Quiz Answers

  1.  Nina, Pinta, Santa Maria
  2.  The most likely story is as a youth Louis would dance for pennies in the streets of his home city of New Orleans.  To prevent other boys from stealing the pennies he stored them in his mouth, which would then become so stuffed as to resemble a satchel.  Someone dubbed him “satchel mouth,” which became shortened to “Satchmo.”  Many of his friends called him “pops.”
  3.  Peter O’Toole
  4.  William Henry Harrison


US Grant was, in my opinion, one of the more intriguing and controversial figures in American history.  I would characterize his life as having been marked by a series of “ups” and “downs,” successes and failures.  On balance, while I would not place him on the “Mt. Rushmore” of historical figures, I think we should be mindful of and thankful for his historical contributions.

Hiram Ulysses Grant was born on April 27, 1822 in Point Pleasant, Ohio, the oldest of six siblings.  By all appearances his family was middle class.  His father was a tanner and a merchant.  He could trace his ancestry back to before the American Revolution.  Patriotism ran strongly in the family.  One of his great-grandfathers fought in the French and Indian War, and a grandfather fought in the American Revolution.

The derivation of Grant’s name is interesting.  Supposedly, at a family gathering prior to his birth various possibilities were discussed, and the name, “Ulysses,” was drawn out of a hat.  Later, his parents added “Hiram” to placate his mother’s father, who had advocated for that name.  Following Hiram’s secondary education his father got Representative Thomas Hamer to nominate him for admission to West Point.  Supposedly, Hamer erroneously had submitted the name as “Ulysses S. Grant,” and once it had been submitted officially, the Army could not (or would not) change the name.  In any event, from that point on Hiram was known as Ulysses S. Grant (nicknamed “Sam,” of course).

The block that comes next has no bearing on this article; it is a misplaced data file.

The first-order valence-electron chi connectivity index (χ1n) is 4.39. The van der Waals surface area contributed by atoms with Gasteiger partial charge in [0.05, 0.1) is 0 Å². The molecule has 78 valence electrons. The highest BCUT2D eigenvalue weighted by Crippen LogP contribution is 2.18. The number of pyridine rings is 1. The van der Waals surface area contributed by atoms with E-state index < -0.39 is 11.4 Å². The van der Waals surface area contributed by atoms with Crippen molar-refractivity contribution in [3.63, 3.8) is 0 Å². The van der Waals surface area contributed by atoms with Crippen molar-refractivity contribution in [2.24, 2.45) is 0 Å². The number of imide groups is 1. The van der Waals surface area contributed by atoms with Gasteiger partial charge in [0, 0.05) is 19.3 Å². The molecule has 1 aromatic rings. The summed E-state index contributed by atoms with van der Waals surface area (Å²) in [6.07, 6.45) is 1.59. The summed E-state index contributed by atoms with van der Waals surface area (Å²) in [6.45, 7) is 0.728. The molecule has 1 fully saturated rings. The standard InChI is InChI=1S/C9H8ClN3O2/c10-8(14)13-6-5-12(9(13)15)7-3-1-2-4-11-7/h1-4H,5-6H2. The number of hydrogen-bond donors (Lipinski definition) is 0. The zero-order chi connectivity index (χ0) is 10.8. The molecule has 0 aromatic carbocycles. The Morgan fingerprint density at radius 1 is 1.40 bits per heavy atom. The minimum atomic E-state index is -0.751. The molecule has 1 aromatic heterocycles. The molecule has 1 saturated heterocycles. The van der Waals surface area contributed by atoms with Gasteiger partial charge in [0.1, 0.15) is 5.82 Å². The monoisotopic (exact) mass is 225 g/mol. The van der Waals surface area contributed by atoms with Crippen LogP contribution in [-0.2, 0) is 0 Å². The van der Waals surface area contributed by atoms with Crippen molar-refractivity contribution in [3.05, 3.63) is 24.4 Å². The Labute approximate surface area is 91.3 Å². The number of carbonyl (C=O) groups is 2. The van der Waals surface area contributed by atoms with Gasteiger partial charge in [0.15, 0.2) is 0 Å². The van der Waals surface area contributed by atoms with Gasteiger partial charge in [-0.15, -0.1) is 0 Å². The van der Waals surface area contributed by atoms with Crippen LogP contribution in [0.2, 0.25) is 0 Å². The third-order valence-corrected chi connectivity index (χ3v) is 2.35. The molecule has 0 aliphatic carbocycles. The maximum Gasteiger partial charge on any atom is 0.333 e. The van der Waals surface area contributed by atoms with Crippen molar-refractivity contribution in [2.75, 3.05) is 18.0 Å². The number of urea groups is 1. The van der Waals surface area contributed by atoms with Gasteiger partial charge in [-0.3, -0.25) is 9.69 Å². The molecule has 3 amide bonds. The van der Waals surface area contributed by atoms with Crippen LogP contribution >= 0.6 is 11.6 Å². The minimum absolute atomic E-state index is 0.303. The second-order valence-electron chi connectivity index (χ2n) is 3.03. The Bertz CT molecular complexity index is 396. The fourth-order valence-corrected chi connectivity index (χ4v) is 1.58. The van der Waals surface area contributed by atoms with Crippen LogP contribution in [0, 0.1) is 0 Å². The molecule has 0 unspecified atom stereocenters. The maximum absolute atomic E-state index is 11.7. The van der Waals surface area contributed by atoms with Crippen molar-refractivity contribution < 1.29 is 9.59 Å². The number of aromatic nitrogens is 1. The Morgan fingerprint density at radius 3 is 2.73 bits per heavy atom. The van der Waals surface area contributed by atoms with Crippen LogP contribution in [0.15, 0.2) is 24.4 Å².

Grant was quiet and shy and made few friends, traits that were to impact him his entire life.  Furthermore, he was an indifferent student, graduating in 1843 with a ranking of 21 out of 39, but he did demonstrate an affinity for riding and handling horses.  In fact, while at the academy he set a high jump record that stood for some 25 years.

Grant was not exactly a “gung ho” soldier, more like indifferent.  He once described military life as having “much to dislike, but more to like.”   Originally, he had planned to resign his commission at the conclusion of his mandatory four-year enlistment, however, when he became engaged in 1844 his outlook changed.  With a wife to support, he decided to remain in the army.

Grant fought in the Mexican War and distinguished himself at various battles, such as Vera Cruz, Resaca de la Palma, and Monterrey.  Later, he served in Panama, California, and the Oregon Territory.  He found peacetime army life to be tedious and boring.  His postings were no place for a wife and family, and he missed having them with him.  Likely, his shyness added to the tedium.  Perhaps, it was at this time that he began to imbibe.  Drinking and drunkenness were not uncommon among soldiers, given the long stretches of isolation and tedium, especially in peacetime.  Some historians have postulated that Grant, who became known as an excessive drinker, was not any worse than many others; he was just unable to “hold” his liquor as well.  In any event, his drinking would remain a stain on his reputation.

It was during his posting in the West that he became sympathetic to the plight of Native Americans.  This was a rarity among soldiers and white settlers, in general, at the time.  It was to become a significant issue later on.